May 16, 2013

AG Holder getting heat from all sides

For reasons both trumped up and real, he's a repeat target for conservative and liberal critics alike.

By MICHAEL DOYLE McClatchy Washington Bureau

Eric Holder may have thought he knew what he was in for before he became the U.S. attorney general.

Eric Holder
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Attorney General Eric Holder, the nation’s top law enforcement official, is sworn in Wednesday before testifying at a House Judiciary Committee oversight hearing.

The Associated Press

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Attorney General Eric Holder said the FBI's criminal investigation of the Internal Revenue Service could include potential civil rights violations, false statements and potential violations of the Hatch Act, which prohibits federal employees from engaging in some partisan political activities.

Holder, testifying to the House Judiciary Committee on Wednesday, was asked what criminal charges could be pursued against IRS employees. Holder announced Tuesday that the Justice Department was the investigating the IRS after the agency acknowledged that agents had singled out conservative groups for extra scrutiny when they applied for tax-exempt status.

Holder also says it will take time to determine if there was criminal wrongdoing.

In other testimony, Holder told Congress that a serious national security leak required the secret gathering of telephone records at The Associated Press, as he stood by an investigation in which he insisted he had no involvement.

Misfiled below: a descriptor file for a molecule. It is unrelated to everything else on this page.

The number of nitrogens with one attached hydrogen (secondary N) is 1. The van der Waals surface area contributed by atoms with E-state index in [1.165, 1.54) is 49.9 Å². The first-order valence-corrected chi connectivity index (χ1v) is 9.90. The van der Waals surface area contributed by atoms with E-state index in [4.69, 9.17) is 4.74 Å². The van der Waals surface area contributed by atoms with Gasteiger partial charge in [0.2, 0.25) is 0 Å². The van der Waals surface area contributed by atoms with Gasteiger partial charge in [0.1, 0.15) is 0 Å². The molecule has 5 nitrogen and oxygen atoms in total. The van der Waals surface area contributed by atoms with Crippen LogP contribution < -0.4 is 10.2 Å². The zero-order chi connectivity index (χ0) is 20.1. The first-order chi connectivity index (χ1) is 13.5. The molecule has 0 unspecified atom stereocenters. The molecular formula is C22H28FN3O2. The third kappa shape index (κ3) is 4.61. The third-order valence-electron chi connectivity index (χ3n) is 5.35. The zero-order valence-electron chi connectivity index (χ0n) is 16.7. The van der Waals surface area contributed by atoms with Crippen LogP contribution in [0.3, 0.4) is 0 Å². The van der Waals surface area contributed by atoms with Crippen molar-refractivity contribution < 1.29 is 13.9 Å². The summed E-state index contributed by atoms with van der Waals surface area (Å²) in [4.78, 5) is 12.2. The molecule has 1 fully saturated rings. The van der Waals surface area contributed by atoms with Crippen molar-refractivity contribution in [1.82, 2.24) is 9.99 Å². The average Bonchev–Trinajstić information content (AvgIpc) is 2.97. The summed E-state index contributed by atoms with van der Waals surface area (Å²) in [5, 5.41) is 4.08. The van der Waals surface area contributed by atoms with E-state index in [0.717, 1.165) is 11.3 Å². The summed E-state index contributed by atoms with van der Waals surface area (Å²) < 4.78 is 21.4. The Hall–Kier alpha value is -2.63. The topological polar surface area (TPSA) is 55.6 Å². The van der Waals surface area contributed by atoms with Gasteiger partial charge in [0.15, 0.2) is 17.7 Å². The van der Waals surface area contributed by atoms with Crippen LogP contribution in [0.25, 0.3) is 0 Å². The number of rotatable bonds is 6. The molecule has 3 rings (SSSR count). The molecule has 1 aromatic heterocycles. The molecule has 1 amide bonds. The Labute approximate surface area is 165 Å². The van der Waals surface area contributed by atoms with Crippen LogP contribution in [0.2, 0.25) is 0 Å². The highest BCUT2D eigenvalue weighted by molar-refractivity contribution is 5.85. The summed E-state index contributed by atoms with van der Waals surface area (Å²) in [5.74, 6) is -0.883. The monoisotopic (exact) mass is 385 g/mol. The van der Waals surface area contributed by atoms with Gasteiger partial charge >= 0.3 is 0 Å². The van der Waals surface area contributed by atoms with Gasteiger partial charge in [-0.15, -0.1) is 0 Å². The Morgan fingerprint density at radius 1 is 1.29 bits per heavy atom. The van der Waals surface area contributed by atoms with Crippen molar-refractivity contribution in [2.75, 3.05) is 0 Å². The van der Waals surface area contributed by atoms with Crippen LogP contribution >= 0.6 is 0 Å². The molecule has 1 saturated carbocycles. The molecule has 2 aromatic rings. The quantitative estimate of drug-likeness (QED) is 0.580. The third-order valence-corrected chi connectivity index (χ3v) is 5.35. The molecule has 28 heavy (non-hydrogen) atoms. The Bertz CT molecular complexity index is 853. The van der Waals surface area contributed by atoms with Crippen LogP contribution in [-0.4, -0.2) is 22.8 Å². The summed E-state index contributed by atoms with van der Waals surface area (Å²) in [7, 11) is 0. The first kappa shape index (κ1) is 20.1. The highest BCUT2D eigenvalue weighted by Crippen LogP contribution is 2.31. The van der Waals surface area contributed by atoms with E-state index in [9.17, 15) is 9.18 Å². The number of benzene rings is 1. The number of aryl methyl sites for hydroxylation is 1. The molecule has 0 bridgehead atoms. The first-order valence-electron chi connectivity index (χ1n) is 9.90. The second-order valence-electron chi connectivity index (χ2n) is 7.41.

Pestered by Republicans and some Democrats, Holder testified that he has faith in the individuals conducting the broad investigation, driven in large part by GOP outrage last year over the possibility that administration officials leaked information to enhance President Obama's national security reputation in an election year.

Holder said he had recused himself from the case because "I am a possessor of information eventually leaked." He said he was unable to answer questions on the subpoenas and why the Justice Department failed to negotiate with the AP prior to the subpoenas, a standard practice.

That elicited frustration from some committee members with the Obama administration and the attorney general.

"There doesn't appear to be any acceptance of responsibility for things that have gone wrong," Rep. James Sensenbrenner, R-Wis., told Holder. He suggested that administration officials travel to the Harry S. Truman Presidential Library and take a photo of the famous sign "The buck stops here."

-- The Associated Press

"The years I spent in government taught me a lot," the former judge and federal prosecutor assured the Senate Judiciary Committee on Jan. 15, 2009. "With the benefit of hindsight, I can see my errors clearly, and I can tell you how I have learned from them."

But four years after his relatively pain-free Senate confirmation, Holder sizzles on the political hot seat. For reasons both trumped up and genuine, he's a repeat target for conservative and liberal critics alike. Though there's no public sign he's leaving soon, his career has entered the dangerous stage of insiders speculating about how long he'll stick it out.